Jesus is the Resurrection and the Life
Prepared by Dr. John E. Marshall
John 11:25a Jesus said to her (Martha), “I am the resurrection and the life.”
As His friend, Lazarus, lay a corpse in a nearby tomb, Jesus made one of His boldest claims ever. It is significant that He mentioned resurrection before life.
Calvin noted the human race is plunged in spiritual death; no one can have life unless first risen from death. Jesus claimed He is the resurrection; He brings life out of death. He also claimed He is the life; He sustains life once it is given.
John 11:25b “The one who believes in Me, even if he dies, will live.”
Humans are physical as well as spiritual. God provided for both. Our bodies will die due to sin, but shall live again through resurrection. Physical death is not the end. After it happens, life goes on. All who do not believe in Jesus shall be forever separated from Him. All who believe in Him will live forever with Him.
Here in verse 25, we heard the claim Jesus made. To see evidence that validated and proved His claim, we turn our attention to verse 33.
John 11:33-37 When Jesus saw her (Mary) crying, and the Jews who had come with her crying, He was angry in His spirit and deeply moved. “Where have you put him?” He asked. “Lord,” they told Him, “come and see.” Jesus wept. So the Jews said, “See how He loved him!” But some of them said, “Couldn’t He who opened the blind man’s eyes also have kept this man from dying?”
This scene vividly brought home to Jesus the iron grip in which humans are held by death. Jesus was now seeing in microcosm the pain it causes for all people.
Jesus, broken over Mary and Martha’s grieving, was not only visibly upset at the devastating consequences of sin. He was also inwardly angry at its cause, indignant that His adversary, the Devil, had brought sin and death into the world.
His lightning bolt of anger was followed by a rain of sadness. This miracle was unique in that it was preceded by a storm of feeling that shook our Master.
The onlookers were touched by Jesus’ display of emotion, but misinterpreted His tears as grief caused by His own personal failure to help Lazarus. The crowd felt Jesus’ tears showed much love, but a love powerless to help. Unknown to them was the fact that Jesus was coming to the grave not as a spectator, but as a wrestler prepared for battle. Before Him stood a tyrannical foe who had to be defeated.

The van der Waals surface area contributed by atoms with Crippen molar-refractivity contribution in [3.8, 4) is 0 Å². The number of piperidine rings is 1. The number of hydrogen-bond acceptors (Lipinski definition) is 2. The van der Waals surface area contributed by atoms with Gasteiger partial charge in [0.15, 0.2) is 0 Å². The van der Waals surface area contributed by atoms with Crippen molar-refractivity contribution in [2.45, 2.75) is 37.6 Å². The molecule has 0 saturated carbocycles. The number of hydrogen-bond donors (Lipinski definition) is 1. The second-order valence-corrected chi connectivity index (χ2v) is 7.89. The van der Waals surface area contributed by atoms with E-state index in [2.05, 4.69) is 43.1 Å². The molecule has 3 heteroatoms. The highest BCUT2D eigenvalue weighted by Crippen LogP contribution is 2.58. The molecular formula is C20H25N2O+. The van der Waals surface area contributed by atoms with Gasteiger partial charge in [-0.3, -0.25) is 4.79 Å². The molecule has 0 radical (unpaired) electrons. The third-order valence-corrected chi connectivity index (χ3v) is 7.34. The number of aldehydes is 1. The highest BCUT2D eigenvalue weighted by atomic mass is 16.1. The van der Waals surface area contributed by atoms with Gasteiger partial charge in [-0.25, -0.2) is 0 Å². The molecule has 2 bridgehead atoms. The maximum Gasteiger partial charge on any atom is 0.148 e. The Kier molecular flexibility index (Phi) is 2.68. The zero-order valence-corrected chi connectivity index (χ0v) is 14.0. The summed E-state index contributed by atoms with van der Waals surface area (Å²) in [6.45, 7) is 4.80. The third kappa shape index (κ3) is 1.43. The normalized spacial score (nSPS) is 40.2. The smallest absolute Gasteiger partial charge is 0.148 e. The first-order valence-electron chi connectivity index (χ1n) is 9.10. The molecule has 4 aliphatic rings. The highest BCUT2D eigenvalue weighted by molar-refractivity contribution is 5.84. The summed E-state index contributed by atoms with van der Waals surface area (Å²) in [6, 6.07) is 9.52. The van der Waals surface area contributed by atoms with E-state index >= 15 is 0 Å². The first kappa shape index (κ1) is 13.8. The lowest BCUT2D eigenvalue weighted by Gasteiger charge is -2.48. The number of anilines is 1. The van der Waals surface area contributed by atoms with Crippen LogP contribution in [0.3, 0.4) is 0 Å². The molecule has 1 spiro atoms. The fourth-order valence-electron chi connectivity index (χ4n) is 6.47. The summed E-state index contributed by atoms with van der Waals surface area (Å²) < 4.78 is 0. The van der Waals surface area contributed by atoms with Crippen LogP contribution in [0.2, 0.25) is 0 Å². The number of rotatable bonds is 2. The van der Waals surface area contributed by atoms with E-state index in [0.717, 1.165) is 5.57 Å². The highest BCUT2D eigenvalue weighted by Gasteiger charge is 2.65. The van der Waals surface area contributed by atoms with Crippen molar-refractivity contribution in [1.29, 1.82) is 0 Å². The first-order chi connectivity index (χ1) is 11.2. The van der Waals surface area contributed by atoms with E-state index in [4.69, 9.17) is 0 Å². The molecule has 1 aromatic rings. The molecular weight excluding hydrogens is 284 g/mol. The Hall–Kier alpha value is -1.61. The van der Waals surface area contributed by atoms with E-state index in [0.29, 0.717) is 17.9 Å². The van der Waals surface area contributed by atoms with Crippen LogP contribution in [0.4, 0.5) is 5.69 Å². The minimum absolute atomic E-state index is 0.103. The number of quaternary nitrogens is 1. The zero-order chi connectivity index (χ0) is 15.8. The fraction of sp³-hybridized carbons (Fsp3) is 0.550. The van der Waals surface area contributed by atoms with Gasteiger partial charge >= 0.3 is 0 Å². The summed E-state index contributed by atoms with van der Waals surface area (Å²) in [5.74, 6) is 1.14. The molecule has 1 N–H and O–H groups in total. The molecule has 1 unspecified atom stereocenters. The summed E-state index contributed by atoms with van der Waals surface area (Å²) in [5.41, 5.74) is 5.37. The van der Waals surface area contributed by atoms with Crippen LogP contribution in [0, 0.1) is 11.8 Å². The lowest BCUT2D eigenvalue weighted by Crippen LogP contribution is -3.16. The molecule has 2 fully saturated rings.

John 11:38-39 Then Jesus, angry in Himself again, came to the tomb. It was a cave, and a stone was lying against it. “Remove the stone,” Jesus said. Martha, the dead man’s sister, told Him, “Lord, he already stinks. It’s been four days.”
Thinking Jesus only wanted to view the remains of His dead friend, Martha was horrified at the thought of anyone seeing the repulsive sight of her brother’s putrefying corpse. Family tenderness naturally shrank from disclosing the ravages of death on her beloved. Exposing the remains would show disrespect for Lazarus.
John 11:40-42 Jesus said to her, “Didn’t I tell you that if you believed you would see the glory of God?” So they removed the stone. Then Jesus raised His eyes and said, “Father, I thank You that You heard Me. I know that You always hear Me, but because of the crowd standing here I said this, so they may believe You sent Me.”
Jesus, wanting His Father to receive praise, thanked God before the miracle occurred. He knew that after Lazarus was raised from the dead, the commotion and confusion would spark a chaos making it difficult to give God appropriate honor.
In contrast to His former anger and weeping, Jesus became calm. Though He now stood face to face with the moment of crisis, the storm inside Him was gone.
John 11:43-44 After He said this, He shouted with a loud voice, “Lazarus, come out!” The dead man came out bound hand and foot with linen strips and with his face wrapped in a cloth. Jesus said to them, “Loose him and let him go.”